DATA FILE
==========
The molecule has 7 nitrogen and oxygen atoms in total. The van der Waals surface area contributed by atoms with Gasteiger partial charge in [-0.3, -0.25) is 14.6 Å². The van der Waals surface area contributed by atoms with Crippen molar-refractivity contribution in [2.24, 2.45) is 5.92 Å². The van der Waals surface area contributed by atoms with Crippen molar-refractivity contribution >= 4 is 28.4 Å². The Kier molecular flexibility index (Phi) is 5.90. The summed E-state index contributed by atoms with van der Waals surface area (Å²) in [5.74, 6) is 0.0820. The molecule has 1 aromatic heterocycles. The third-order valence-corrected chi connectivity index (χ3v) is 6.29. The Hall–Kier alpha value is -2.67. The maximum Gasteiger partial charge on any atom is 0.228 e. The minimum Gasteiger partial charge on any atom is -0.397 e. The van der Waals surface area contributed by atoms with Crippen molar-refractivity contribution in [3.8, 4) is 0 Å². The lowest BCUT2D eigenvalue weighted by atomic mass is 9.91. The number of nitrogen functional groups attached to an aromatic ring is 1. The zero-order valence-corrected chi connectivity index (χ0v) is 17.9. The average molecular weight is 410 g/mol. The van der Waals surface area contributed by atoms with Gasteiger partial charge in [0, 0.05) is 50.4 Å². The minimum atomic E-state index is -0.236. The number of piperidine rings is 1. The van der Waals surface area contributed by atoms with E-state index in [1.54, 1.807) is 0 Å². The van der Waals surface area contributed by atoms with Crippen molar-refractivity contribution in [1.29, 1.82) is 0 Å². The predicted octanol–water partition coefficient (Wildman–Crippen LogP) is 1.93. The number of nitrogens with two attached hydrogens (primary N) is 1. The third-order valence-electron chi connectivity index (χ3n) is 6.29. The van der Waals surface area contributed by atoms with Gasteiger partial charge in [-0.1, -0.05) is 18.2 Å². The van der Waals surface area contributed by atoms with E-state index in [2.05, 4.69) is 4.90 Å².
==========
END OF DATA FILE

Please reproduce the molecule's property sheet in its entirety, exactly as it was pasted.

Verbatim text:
The molecule has 7 nitrogen and oxygen atoms in total. The van der Waals surface area contributed by atoms with Gasteiger partial charge in [-0.3, -0.25) is 14.6 Å². The van der Waals surface area contributed by atoms with Crippen molar-refractivity contribution in [2.24, 2.45) is 5.92 Å². The van der Waals surface area contributed by atoms with Crippen molar-refractivity contribution >= 4 is 28.4 Å². The Kier molecular flexibility index (Phi) is 5.90. The summed E-state index contributed by atoms with van der Waals surface area (Å²) in [5.74, 6) is 0.0820. The molecule has 1 aromatic heterocycles. The third-order valence-corrected chi connectivity index (χ3v) is 6.29. The Hall–Kier alpha value is -2.67. The maximum Gasteiger partial charge on any atom is 0.228 e. The minimum Gasteiger partial charge on any atom is -0.397 e. The van der Waals surface area contributed by atoms with Crippen molar-refractivity contribution in [3.8, 4) is 0 Å². The lowest BCUT2D eigenvalue weighted by atomic mass is 9.91. The number of nitrogen functional groups attached to an aromatic ring is 1. The zero-order valence-corrected chi connectivity index (χ0v) is 17.9. The average molecular weight is 410 g/mol. The van der Waals surface area contributed by atoms with Gasteiger partial charge in [0, 0.05) is 50.4 Å². The minimum atomic E-state index is -0.236. The number of piperidine rings is 1. The van der Waals surface area contributed by atoms with E-state index in [1.54, 1.807) is 0 Å². The van der Waals surface area contributed by atoms with Crippen molar-refractivity contribution in [1.29, 1.82) is 0 Å². The predicted octanol–water partition coefficient (Wildman–Crippen LogP) is 1.93. The number of nitrogens with two attached hydrogens (primary N) is 1. The third-order valence-electron chi connectivity index (χ3n) is 6.29. The van der Waals surface area contributed by atoms with Gasteiger partial charge in [-0.1, -0.05) is 18.2 Å². The van der Waals surface area contributed by atoms with E-state index in [2.05, 4.69) is 4.90 Å².